energy for the future

Not coal, not oil, not natural gas, not wood, nor nuclear are energy solutions for the future regardless of what the politicians are or are not saying.  “Drill baby drill” and “fracking,” or "liking coal," are indications of increasing desperation, and talk of energy independence without investing in alternative energies is simply a short-term stopgap measure and not a long-term solution.  Closing our eyes and ears to the inevitable, that some time in the not-so-distant future we’ll have depleted the reserves of non-renewable energy sources, is childish and irresponsible.   The sooner we accept responsibility that the world is changing and that we must change with it, the better for all of us.

A large roof with southern exposure is ideal for solar panels that can meet your hot water needs and/or supplement your electric needs.  State and federal tax credits make them worthwhile considering, and they can also be leased now.  Consider triple-pane windows (the standard now for new construction in Germany) and thicker and better insulated walls to avoid heating the outside (in Europe walls are usually about 12” thick).  Geothermal systems use the constant 55o subsurface temperature to heat and cool with much less energy input than conventional HVAC systems and the federal government offers a 30% tax credit on equipment and installation costs.  Passivhaus is a German concept of insulating a house so much that not much energy gets lost, period.  Inevitably, the price for non-renewable energies will keep rising.  Investing in one of the renewable energy sources for your home is like an insurance policy against higher and higher utility bills.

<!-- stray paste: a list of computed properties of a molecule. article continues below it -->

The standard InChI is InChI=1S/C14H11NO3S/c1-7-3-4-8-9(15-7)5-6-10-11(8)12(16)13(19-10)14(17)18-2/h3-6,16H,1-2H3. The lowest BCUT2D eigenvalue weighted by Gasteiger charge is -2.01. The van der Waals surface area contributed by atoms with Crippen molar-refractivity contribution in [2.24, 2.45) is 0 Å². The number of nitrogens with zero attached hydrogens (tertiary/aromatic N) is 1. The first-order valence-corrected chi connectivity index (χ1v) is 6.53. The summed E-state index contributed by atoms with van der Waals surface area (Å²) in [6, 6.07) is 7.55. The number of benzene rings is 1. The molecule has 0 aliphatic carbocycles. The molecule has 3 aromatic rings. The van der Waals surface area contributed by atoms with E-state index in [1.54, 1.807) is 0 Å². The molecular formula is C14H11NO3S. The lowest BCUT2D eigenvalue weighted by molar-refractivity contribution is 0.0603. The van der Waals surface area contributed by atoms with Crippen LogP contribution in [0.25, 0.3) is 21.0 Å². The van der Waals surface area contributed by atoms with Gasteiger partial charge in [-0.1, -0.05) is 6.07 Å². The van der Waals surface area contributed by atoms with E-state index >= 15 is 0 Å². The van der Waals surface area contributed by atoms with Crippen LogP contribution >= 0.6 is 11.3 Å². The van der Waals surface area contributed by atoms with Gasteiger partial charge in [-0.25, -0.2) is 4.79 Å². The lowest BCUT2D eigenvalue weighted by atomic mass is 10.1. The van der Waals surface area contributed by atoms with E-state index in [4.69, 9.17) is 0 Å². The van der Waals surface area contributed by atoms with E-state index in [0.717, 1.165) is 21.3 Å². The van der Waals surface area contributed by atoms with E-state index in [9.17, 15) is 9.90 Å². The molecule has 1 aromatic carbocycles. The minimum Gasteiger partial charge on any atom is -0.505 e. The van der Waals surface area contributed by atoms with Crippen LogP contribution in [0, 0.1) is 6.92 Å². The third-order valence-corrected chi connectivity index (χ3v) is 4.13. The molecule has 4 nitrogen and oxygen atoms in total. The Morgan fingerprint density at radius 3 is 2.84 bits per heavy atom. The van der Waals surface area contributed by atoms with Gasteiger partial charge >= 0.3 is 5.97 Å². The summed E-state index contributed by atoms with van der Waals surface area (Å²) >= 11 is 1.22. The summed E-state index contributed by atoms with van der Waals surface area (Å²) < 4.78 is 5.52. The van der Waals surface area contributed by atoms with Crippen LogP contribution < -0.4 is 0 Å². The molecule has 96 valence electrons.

Renewable energy sources are indefinitely available, they never deplete, how great is that.   Solar panel applications, for example, are now ubiquitous in Europe and many other countries.  We saw them everywhere in Italy this summer.